The first time I saw that Steve Jobs had died was on my iPhone.
On my MacBook, I quickly searched for more information and received a phone call shortly after (again on my iPhone) from a friend who works for Microsoft. Both of us were in a state of shock.
My wife texted me–from her iPhone–and asked me to come upstairs. The news had just broken on the local TV stations. On the Mac Mini in our bedroom, Steve’s face looked out from the Apple homepage. My son came in to see what the commotion was, briefly distracted from playing a game on his iPod Touch.
I went to work tonight and listened to music on my iPod Classic, and had rehearsal with the kids worship team, running the music and video via ProPresenter on a Mac. We ran lights from our Windows computer. In the kids’ lobby, pictures and videos streamed to the televisions via Apple TV. I went to my office to check on something and saw our church’s Creative Director working on a video using his Mac and Final Cut.
I came home and almost tripped on my son’s Woody doll on the floor and put away the Wall*E Xbox game. I glanced at The Art of Pixar Shorts book on the coffee table and picked up the Apple TV remote and put it away.
This is why Steve Jobs’ death has such an impact on our world. There are just so many places where his creativity and vision have impacted the way we use and share information. His creative vision gave the world devices that fundamentally changed the way people use music, phones, televisions. His belief in the potential of others ensured that a small division of Lucasfilm would become one of the best film studios of all time, giving the world amazing characters and stories kids and their parents would fall in love with.
Like Walt Disney before him, he was a multi-faceted genius. He bugged people and could be a jerk of an employer. He was generous to a fault and always pushed for innovation, even when it gave him bad press or caused financial disaster. Like Walt, who changed the way people looked at cartoons and amusement parks and turned them into money-making powerhouses, Steve changed the way people looked at their music collections and their phones and turned them into money-making powerhouses.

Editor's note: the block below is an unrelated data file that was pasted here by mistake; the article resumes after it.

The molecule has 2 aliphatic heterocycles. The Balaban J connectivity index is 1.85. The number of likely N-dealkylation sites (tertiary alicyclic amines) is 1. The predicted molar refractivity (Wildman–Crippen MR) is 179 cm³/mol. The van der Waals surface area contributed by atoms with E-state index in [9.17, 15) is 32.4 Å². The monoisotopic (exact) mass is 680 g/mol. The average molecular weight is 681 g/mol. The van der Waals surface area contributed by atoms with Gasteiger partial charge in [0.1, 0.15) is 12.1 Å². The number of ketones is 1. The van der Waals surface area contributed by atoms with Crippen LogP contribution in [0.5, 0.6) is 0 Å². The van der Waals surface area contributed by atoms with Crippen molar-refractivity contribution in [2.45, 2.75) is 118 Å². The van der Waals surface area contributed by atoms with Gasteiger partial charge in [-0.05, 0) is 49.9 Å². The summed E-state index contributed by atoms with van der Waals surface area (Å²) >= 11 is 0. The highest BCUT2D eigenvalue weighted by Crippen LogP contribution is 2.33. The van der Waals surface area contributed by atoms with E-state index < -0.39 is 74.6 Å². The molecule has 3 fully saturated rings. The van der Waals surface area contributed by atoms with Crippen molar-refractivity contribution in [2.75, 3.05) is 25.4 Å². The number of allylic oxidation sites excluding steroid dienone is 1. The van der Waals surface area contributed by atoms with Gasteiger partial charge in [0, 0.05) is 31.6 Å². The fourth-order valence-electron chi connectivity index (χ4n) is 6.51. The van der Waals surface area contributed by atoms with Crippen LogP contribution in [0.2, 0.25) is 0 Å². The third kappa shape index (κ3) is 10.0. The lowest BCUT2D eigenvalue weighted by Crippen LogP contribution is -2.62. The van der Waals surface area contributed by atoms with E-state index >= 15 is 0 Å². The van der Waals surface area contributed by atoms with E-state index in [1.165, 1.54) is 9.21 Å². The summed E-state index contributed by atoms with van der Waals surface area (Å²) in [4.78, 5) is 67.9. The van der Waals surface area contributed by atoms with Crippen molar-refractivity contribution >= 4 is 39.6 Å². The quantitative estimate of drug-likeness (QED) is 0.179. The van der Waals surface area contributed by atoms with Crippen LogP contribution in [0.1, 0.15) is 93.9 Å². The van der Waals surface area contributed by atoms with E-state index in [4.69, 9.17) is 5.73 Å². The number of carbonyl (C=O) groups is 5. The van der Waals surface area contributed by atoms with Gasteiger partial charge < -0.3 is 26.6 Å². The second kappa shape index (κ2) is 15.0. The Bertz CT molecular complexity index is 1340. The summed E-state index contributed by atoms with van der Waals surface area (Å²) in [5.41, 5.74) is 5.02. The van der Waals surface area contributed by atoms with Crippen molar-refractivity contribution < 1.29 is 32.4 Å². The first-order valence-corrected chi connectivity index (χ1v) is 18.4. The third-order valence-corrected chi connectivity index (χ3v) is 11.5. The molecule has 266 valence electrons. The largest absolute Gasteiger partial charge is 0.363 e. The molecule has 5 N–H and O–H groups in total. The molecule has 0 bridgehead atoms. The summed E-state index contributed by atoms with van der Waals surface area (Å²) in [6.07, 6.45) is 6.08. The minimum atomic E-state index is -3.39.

What Eric Sevarid said on the CBS News the night Walt Disney died seems appropriate when said also about Steve Jobs. As you read, just replace Walt’s name with Steve’s:
It would take more time than anybody has around the daily news shops to think of the right thing to say about Disney.
He was an original. Not just an American original, but an original. Period. He was a happy accident, one of the happiest this century has experienced. And judging by the way it’s behaving, in spite of all Disney tried to tell it about laughter, love, children, puppies, and sunrises, the century hardly deserved him. He probably did more to heal – or at least soothe – troubled human spirits than all the psychiatrists in the world. There can’t be many adults in the allegedly civilized parts of the globe who did not inhabit Disney’s mind and imagination for at least for a few hours and feel better for the visitation.
“It may be true, as somebody said, that while there is no highbrow in a lowbrow, there is some lowbrow in every highbrow. But what Disney seemed to know was that while there is very little grown-up in every child, there is a lot of child in every grown-up. To a child, this weary world is brand-new, gift wrapped. Disney tried to keep it that way for adults.
“By the conventional wisdom, mighty mice, flying elephants, Snow White and Happy, Grumpy, Sneezy and Doc – all these were fantasy, escapism from reality. It’s a question of whether they are any less real, any more fantastic than intercontinental missiles, poisoned air, defoliated forests, and scrap iron on the moon. This is the age of fantasy, however you look at it, but Disney’s fantasy wasn’t lethal.
People are saying we will never see his like again.”
Thank you, Steve. Rest in Peace.